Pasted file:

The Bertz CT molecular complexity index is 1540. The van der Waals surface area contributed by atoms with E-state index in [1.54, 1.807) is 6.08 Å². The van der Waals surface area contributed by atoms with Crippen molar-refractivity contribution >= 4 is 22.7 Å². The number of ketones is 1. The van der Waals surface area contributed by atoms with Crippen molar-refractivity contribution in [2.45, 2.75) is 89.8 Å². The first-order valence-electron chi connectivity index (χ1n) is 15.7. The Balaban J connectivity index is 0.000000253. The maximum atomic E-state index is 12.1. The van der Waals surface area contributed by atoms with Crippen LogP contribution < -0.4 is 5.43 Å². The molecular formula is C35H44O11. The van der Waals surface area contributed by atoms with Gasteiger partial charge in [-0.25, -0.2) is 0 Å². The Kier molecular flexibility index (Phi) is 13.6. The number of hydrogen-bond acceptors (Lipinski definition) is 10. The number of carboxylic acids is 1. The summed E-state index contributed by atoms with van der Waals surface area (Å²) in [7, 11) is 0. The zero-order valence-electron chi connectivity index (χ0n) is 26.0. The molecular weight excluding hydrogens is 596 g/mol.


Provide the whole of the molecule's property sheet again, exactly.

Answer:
The Bertz CT molecular complexity index is 1540. The van der Waals surface area contributed by atoms with E-state index in [1.54, 1.807) is 6.08 Å². The van der Waals surface area contributed by atoms with Crippen molar-refractivity contribution >= 4 is 22.7 Å². The number of ketones is 1. The van der Waals surface area contributed by atoms with Crippen molar-refractivity contribution in [2.45, 2.75) is 89.8 Å². The first-order valence-electron chi connectivity index (χ1n) is 15.7. The Balaban J connectivity index is 0.000000253. The maximum atomic E-state index is 12.1. The van der Waals surface area contributed by atoms with Crippen LogP contribution < -0.4 is 5.43 Å². The molecular formula is C35H44O11. The van der Waals surface area contributed by atoms with Gasteiger partial charge in [-0.25, -0.2) is 0 Å². The Kier molecular flexibility index (Phi) is 13.6. The number of hydrogen-bond acceptors (Lipinski definition) is 10. The number of carboxylic acids is 1. The summed E-state index contributed by atoms with van der Waals surface area (Å²) in [7, 11) is 0. The zero-order valence-electron chi connectivity index (χ0n) is 26.0. The molecular weight excluding hydrogens is 596 g/mol.